“So I think all of these previous alliances with the United Statres and various deals will now be under pressure from these new promises and commitments the Egyptian leadership to accommodate the aspirations and longings of its own people. Morsi was very clear about this in the interview he gave the New York Times just now. ‘The people are paramount’ — wasn’t it fascinating? He was very blunt. ‘We cannot simply do what the United States tells us to do. We are now accountable to the people.’ And the people — he was too polite to say — are deeply distrustful of the United States for its role in the country’s politics. Until the very last moment, Hillary Clinton was claiming Mubarak as a family friend; people in Egypt don’t forget this, and they haven’t forgotten the way the Mubaraks were being propped up and their brutality was being justified by successive American administrations. So much of what was being projected as American soft power and American military power has lost its potency in that part of the world. One has to remember that so much of the decline of that soft power has also coincided with the emergence of different kinds of Arab media, whether it’s Al Jazeera or satellite television or televangelism, which is a huge phenomenon in large parts of the Arab world. So they have their own sources of moral and cultural authority, and the shaping of political imaginations that happens in those cutures is a process over which the American media have no control whatsoever.”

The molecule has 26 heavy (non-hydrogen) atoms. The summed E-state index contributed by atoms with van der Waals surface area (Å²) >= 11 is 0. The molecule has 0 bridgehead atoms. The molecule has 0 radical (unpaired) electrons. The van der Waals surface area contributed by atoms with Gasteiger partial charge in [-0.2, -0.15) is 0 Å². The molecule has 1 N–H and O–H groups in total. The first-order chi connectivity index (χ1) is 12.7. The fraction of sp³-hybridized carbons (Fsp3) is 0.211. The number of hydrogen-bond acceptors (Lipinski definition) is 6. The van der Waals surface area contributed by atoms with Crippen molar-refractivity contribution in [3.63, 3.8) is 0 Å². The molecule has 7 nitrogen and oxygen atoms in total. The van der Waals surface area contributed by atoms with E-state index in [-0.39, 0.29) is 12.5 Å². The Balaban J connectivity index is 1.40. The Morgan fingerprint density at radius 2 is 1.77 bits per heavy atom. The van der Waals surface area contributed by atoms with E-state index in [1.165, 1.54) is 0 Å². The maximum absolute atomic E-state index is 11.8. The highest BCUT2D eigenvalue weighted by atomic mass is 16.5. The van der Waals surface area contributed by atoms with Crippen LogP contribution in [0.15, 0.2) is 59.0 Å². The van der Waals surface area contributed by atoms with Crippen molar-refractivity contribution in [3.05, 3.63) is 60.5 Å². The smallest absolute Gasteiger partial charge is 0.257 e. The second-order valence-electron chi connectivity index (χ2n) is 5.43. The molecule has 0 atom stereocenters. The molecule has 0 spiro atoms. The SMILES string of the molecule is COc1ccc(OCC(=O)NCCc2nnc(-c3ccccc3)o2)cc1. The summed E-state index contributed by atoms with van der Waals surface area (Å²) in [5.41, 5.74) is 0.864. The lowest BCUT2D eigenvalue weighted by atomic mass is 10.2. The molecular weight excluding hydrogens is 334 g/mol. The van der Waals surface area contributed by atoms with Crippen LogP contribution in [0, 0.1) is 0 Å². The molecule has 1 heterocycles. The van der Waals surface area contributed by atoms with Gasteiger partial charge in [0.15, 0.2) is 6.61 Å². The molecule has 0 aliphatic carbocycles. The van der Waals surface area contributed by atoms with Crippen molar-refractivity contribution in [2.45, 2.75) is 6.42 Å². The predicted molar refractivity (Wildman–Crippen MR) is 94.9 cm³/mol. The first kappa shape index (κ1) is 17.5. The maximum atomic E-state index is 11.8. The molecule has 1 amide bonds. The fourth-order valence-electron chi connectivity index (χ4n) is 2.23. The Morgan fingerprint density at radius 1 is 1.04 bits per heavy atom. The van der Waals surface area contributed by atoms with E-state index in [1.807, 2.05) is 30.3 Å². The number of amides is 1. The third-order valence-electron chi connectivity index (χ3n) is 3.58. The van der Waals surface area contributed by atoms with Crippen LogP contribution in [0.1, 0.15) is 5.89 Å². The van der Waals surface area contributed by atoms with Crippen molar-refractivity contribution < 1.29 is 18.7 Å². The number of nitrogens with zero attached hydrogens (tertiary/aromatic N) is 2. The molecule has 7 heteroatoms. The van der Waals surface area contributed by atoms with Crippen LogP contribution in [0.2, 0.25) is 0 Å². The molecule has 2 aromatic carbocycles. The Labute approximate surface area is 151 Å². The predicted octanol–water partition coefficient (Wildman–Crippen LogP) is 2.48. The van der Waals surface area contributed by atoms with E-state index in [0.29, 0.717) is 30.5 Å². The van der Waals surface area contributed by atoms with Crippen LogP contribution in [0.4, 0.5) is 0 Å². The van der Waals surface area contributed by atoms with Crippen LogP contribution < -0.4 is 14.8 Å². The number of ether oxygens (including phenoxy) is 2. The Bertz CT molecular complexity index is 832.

Pankaj Mishra with Chris Lydon, October 1, 2012

“This is not at all,” as Pankra Mishrea notes, “the way Americans or Western Europeans have seen the same history. We do inhabit different universes altogether.”

Podcast • August 15, 2012

Jackson Lears: Too Scary to Talk About

Click to listen to Chris’ conversation with Jackson Lears (30 min, 16 meg) Jackson Lears, the American cultural historian at Rutgers, is touching on themes somewhere below the waves of our 2012 campaign: the blotted ...